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Autism – Family Excerpt (Socialization)

Socialization   “You don’t give him enough credit”

Declared my mom, speaking about my protectiveness during this last family vacation and the rantings I had about summer school inadequacies. I’ll admit to my increased awareness and facilitation during social opportunities, though it is NOT due to my lack of faith in my son. The vacation allowed for much observation and has strengthened my reserve.

I am certain that many of my friends think the same as my mother and my mom is the only one that feels comfortable enough to say it. It is hard to explain (to the “outside” world) how much social interaction is a learned tool. Most of us inherently understand and quickly adjust. We recognize non-verbal ques, understand slang language, and have developed the skill to put ourselves in someone elses shoes (at least theoretically). We comprehend what someone may be thinking or feeling. These things are not quite so easy for my son. I need to teach him the intricacies of communication, reactions, and defense tactics, and I need to teach in very specific ways. Below is an excerpt of my niece’s birthday party while away on my family vacation:  As the party was in full swing, the kids ran to the swing set to play on the monkey bars. My son (proud to be part of the group)was swinging on the swings but this prevented the others from using the monkey bars:

Young family member to my son: Stop swinging! Hey c’mon, STOP SWINGING (inflection louder), we want to use the monkey bars!”
Young party friends begin addressing my son: (they get on the band wagon and begin to yell my son’s name) and “STOP SWINGING!”
Son: (in his thoughts) Oh, they are yelling my name. This is fun. I’ll keep swinging. I like it when they cheer me on. He smiles (a bit devilish I admit) enjoying the attention.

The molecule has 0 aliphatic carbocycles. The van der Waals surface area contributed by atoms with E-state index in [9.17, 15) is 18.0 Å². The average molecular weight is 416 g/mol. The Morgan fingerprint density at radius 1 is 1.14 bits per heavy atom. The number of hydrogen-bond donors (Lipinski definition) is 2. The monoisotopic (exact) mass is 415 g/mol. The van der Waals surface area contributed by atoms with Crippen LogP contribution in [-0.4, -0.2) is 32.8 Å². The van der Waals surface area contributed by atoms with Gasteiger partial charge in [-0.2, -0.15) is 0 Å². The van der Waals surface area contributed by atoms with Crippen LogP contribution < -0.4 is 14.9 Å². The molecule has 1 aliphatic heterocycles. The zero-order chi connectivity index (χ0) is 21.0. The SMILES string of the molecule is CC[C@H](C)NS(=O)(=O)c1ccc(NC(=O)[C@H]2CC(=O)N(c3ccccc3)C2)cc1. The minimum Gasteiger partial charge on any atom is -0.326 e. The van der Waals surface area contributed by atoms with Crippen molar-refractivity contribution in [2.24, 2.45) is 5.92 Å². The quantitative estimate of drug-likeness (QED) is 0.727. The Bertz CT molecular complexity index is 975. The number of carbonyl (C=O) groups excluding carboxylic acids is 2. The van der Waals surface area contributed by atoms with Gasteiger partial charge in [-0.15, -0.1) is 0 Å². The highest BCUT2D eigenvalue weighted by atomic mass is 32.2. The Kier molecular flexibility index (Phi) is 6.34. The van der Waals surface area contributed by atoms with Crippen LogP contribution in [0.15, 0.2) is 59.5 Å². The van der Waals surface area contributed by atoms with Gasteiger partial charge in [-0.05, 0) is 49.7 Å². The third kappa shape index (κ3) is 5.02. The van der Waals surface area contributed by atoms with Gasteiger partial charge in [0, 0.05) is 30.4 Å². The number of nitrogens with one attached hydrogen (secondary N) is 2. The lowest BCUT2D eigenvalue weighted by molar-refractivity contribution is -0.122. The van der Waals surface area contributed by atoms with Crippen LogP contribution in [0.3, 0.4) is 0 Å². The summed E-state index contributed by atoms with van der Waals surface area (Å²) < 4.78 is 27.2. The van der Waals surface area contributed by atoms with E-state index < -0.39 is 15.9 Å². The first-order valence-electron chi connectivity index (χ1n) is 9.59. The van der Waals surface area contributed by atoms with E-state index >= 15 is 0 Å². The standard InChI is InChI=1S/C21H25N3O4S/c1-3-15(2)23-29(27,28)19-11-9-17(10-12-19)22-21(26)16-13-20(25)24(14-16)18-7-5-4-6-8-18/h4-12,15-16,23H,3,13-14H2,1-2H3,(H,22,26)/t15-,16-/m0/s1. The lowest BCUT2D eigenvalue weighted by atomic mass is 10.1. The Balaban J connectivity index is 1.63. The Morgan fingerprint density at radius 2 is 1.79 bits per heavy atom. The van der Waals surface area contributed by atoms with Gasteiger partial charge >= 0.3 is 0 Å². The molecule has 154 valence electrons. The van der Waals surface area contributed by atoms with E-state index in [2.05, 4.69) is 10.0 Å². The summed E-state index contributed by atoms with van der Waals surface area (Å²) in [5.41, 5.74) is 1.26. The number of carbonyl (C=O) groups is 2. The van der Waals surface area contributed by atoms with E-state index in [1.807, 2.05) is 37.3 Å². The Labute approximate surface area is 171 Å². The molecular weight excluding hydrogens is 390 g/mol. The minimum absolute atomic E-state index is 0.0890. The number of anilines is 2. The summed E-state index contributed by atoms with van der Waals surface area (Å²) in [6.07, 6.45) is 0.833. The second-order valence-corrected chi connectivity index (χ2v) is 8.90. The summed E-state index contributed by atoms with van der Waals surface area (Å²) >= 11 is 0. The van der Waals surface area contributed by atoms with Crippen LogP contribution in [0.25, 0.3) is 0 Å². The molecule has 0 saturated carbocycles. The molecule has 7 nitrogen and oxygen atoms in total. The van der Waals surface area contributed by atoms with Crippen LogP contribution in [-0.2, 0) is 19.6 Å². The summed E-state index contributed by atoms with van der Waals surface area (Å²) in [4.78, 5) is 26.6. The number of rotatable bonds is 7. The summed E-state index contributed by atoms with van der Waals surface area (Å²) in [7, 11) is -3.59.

Young family member: GET OFF NOW!

We interjected upon seeing the growing conflict and had our son get off the swing. This move was not without its issues. In tears, he stopped swinging, then ran to us because he couldn’t understand what he did or why we came to get him. I never like to create any public displays that might end up making my son out to look different, especially to his peer group. I worry that it may be embarrassing to him and try hard not to take any chances that his self-esteem be compromised.

I was disturbed to see how little tolerance the other kids had. The time frame between the request and expectation of action from the request was almost immediate. It was an eye-opener for me. Kids are very straight forward and can be callus. (Typical) kids will be (typical) kids. They are still learning the virtues of patience, so the burden is on me to find and give my son what he needs to survive in such an environment: A.C.T – Acknowledge, Communicate, Talk.

Acknowldge with a rote, verbal or non verbal response – Processing takes longer for my son. He understands requests or replies, but it takes him a bit longer to actually process the information. In a society that reacts and expects immediate gratification, this is detrimental in my son’s ability to keep the peace. Peer frustration occurs. Solution: Teach my son a nod, wave, or immediate response that will work for most (if not all) circumstances and allow him the time to actually process the information, yet provide acknowledgement.

Communicate back: “You want to go on the monkey bars?”

Technique/Talk – Use words as a defense tactic, like HOLD ON! WAIT! and some slang that other kids may use in almost mocking fashion, like “Let’s see you do it!, I’ll stop when you come close”. I plan on observing the more common defense expressions used by children, then putting together a song and social stories as teaching tools. It would be impossible to cover every situation he may get in, but it may be generic enough to use in multiple situations.

Most of our spectrum children are taught early on to take the lead from their peers. That is one of the benefits of inclusion. My son has successfully mastered the art of laughing when others laugh and to go along with the crowd to blend in and become part of the group. Though I don’t believe this is all together wrong, there is a danger. My son may not decipher between when there is a true joke to join in the laughter or if the laughter of his peer group may be one of mocking. I am concerned that he may actually laugh in spite of himself. So, once again, there is a double meaning in something most parents don’t have to give a second thought to.

For now, off I go to discover ways to teach my son the expression of laughter versus the expression of something more sinister, like mocking….

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4 thoughts on “Autism – Family Excerpt (Socialization)